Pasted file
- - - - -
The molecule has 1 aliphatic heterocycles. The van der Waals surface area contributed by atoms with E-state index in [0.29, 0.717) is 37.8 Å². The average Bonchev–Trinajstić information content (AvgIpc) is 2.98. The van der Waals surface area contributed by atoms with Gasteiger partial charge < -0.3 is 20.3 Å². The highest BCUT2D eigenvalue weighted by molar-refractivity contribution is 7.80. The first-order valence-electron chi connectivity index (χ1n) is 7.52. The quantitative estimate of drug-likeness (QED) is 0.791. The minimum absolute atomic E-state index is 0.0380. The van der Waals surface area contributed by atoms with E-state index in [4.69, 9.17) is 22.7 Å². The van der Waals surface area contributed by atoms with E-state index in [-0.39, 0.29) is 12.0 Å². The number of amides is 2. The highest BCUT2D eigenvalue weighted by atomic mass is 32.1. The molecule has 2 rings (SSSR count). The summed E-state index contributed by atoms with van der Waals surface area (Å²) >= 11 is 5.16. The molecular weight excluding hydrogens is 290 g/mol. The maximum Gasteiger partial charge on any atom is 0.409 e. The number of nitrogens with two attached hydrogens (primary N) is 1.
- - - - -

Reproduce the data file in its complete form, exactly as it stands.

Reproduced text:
The molecule has 1 aliphatic heterocycles. The van der Waals surface area contributed by atoms with E-state index in [0.29, 0.717) is 37.8 Å². The average Bonchev–Trinajstić information content (AvgIpc) is 2.98. The van der Waals surface area contributed by atoms with Gasteiger partial charge < -0.3 is 20.3 Å². The highest BCUT2D eigenvalue weighted by molar-refractivity contribution is 7.80. The first-order valence-electron chi connectivity index (χ1n) is 7.52. The quantitative estimate of drug-likeness (QED) is 0.791. The minimum absolute atomic E-state index is 0.0380. The van der Waals surface area contributed by atoms with E-state index in [4.69, 9.17) is 22.7 Å². The van der Waals surface area contributed by atoms with E-state index in [-0.39, 0.29) is 12.0 Å². The number of amides is 2. The highest BCUT2D eigenvalue weighted by atomic mass is 32.1. The molecule has 2 rings (SSSR count). The summed E-state index contributed by atoms with van der Waals surface area (Å²) >= 11 is 5.16. The molecular weight excluding hydrogens is 290 g/mol. The maximum Gasteiger partial charge on any atom is 0.409 e. The number of nitrogens with two attached hydrogens (primary N) is 1.